Ministry launches 3 work-related tools for children’s welfare

BY: Rebecca Quaicoe Duho
Dr Afisah Zakariah (4th right), Chief Director, Ministry of Gender, Children and Social Protection; Madam Anne-Claire Dufay (3rd right), UNICEF Country Representative; Dr Nana Ato Arthur (3rd left), Head of Local Government Service, and other dignitaries launching the Inter-Sectorial Standard Operating Procedures for Child Protection and Family Welfare at the ceremony. Picture: EDNA SALVO-KOTEY
Dr Afisah Zakariah (4th right), Chief Director, Ministry of Gender, Children and Social Protection; Madam Anne-Claire Dufay (3rd right), UNICEF Country Representative; Dr Nana Ato Arthur (3rd left), Head of Local Government Service, and other dignitaries launching the Inter-Sectorial Standard Operating Procedures for Child Protection and Family Welfare at the ceremony. Picture: EDNA SALVO-KOTEY

The Department of Social Welfare, under the Ministry of Gender, Children and Social Protection, has launched three work-related tools aimed at enhancing the work of the department and other agencies that seek the welfare of children and the vulnerable.

The tools are the Social Services Directory, a tool that forms part of the implementation of the Integrated Social Services Initiative to strengthen inter-sectoral collaboration for efficient service delivery to vulnerable populations.

The others are the Inter-sectoral Standard Operating Procedure (ISSOP) and the Social Welfare Information Management System (SWIMS), which will help address multi-dimensional poverty and vulnerability in the society.

The SWIMS adopts a software called “Primero,” which was developed by UNICEF and is a case management information system used to facilitate information sharing, referrals, monitoring and reporting among various actors and levels of governance.

Ghana is the first country, globally, to run the software’s latest version; the “Primero X”.

The tools were launched in collaboration with the Office of the Head of Local Government Service, and the Ministry of Local Government, Decentralisation and Rural Development, with funding from UNICEF.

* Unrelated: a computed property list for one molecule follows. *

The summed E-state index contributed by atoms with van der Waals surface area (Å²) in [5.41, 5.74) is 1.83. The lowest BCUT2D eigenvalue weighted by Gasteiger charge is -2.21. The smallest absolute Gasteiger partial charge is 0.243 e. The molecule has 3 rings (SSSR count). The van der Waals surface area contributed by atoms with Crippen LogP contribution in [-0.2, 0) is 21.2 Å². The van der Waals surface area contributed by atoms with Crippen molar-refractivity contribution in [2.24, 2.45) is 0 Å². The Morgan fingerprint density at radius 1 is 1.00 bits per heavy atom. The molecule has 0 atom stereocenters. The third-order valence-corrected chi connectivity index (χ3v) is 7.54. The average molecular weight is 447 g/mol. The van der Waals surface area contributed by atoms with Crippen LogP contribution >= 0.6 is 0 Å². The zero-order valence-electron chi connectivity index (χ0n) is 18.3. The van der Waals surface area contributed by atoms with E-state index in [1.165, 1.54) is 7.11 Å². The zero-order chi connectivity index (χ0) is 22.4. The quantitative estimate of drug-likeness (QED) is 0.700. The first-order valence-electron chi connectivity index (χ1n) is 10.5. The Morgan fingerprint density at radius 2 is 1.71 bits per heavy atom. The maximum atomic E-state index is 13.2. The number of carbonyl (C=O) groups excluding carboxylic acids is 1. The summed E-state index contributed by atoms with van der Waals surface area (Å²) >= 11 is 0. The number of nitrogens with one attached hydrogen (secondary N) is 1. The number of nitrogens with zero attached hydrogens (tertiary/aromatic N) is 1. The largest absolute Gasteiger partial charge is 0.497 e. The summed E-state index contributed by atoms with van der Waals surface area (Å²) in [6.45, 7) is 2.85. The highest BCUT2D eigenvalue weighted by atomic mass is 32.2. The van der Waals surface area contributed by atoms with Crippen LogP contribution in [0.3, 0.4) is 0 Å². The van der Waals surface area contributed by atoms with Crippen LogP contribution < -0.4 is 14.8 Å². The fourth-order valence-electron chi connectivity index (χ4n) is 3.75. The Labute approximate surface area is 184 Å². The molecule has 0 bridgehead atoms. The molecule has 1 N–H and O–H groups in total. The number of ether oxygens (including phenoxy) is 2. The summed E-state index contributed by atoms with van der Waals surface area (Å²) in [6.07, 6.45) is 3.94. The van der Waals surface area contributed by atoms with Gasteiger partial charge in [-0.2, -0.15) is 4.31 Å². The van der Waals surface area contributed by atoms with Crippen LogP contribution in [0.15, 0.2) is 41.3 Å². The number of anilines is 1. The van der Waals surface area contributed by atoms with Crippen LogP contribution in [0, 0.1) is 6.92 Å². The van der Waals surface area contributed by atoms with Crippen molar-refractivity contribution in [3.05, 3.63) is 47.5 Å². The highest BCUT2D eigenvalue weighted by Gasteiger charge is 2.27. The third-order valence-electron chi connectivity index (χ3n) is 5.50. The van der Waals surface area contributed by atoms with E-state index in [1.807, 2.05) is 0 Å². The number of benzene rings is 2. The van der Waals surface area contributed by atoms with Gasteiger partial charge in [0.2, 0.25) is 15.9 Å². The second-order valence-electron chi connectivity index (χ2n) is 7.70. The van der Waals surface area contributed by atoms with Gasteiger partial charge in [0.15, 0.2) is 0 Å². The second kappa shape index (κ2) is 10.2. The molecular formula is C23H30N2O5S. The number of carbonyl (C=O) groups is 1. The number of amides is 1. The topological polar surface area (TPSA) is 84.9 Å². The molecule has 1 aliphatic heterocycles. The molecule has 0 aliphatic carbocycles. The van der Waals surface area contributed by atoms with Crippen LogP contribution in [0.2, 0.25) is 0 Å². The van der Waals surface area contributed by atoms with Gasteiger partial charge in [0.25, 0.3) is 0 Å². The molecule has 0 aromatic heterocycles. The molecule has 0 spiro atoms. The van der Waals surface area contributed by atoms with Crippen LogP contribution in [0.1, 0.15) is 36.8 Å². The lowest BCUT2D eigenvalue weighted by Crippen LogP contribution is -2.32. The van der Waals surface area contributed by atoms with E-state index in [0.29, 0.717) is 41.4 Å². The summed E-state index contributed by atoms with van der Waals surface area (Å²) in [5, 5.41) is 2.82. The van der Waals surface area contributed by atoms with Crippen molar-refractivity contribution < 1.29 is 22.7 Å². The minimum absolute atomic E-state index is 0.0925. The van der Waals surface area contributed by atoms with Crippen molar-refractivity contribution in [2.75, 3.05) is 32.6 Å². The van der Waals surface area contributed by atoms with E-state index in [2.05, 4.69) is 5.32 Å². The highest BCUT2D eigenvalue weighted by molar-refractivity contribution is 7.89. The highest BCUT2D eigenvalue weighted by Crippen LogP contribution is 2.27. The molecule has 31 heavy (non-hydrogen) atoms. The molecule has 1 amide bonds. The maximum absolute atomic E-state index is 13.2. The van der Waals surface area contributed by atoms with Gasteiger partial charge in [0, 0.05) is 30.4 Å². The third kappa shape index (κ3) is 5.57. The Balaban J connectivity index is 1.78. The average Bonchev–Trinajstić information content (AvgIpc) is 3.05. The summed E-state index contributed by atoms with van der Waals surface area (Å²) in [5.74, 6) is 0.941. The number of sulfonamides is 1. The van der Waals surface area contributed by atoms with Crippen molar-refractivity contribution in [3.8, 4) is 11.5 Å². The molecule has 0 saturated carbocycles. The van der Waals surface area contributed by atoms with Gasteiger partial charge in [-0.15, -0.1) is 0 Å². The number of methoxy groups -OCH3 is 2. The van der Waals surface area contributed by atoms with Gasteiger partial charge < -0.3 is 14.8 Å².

Quality services

The Chief Director at the Ministry, Dr Afisah Zakaria, who launched the tools on behalf of the sector minister, Ms Sarah Adwoa Safo, said the tools were to equip social workers and social service providers to render quality services to vulnerable children and families, with a strong focus on promoting linkages between health, child protection, sexual and gender-based violence, and social protection services.

She said they would also focus on referral and standard procedures for domestic-based violence, teen pregnancy and child marriage, children in conflict with the law/ juvenile justice, children outside of parental or relative care and abandonment, child labour and trafficking, child maintenance and custody and finally, to the key social services for LEAP households and other vulnerable families.

"The government expects all social welfare and community development officers, as well as partners, to adopt and use these tools for the management of cases, family reunification, alternative care, information-sharing, incident monitoring and reporting," she added.

So far, she said, 993 officers from 100 district assemblies had been trained to help on the use of the tools, adding that 1,910 cases had been registered.

International best practices

The Head of the Office of Local Government Service, Dr Nana Ato Arthur, in a remark, said SWIMS would help to ensure international best practices and added that 60 MMDAs had been trained to use the system.

"The system lends itself for the data of a client to be stored and retrieved as and when necessary. Data retrieval again permits the smooth case management by officers irrespective of who started a particular case and who closes it,” he said.

Dr Arthur said the ISSOP was also a procedure where the Department of Social Welfare and community development partners worked with other entities to address issues of domestic violence, child abuse, child marriage, defilement and rape, among other cases, with inherent referral pathways, which basically directed officers to procedures for the resolution of the cases.

The UNICEF Country Representative in Ghana, Ms Anne-Claire Dufay, said the tools effectively supported Ghana's strategic vision in relation to decentralisation.

She said they were even more relevant today as the world was struggling with the COVID-19 pandemic, with children also suffering the brunt; hence, the need to strengthen the systems to respond to all of their multiple needs.

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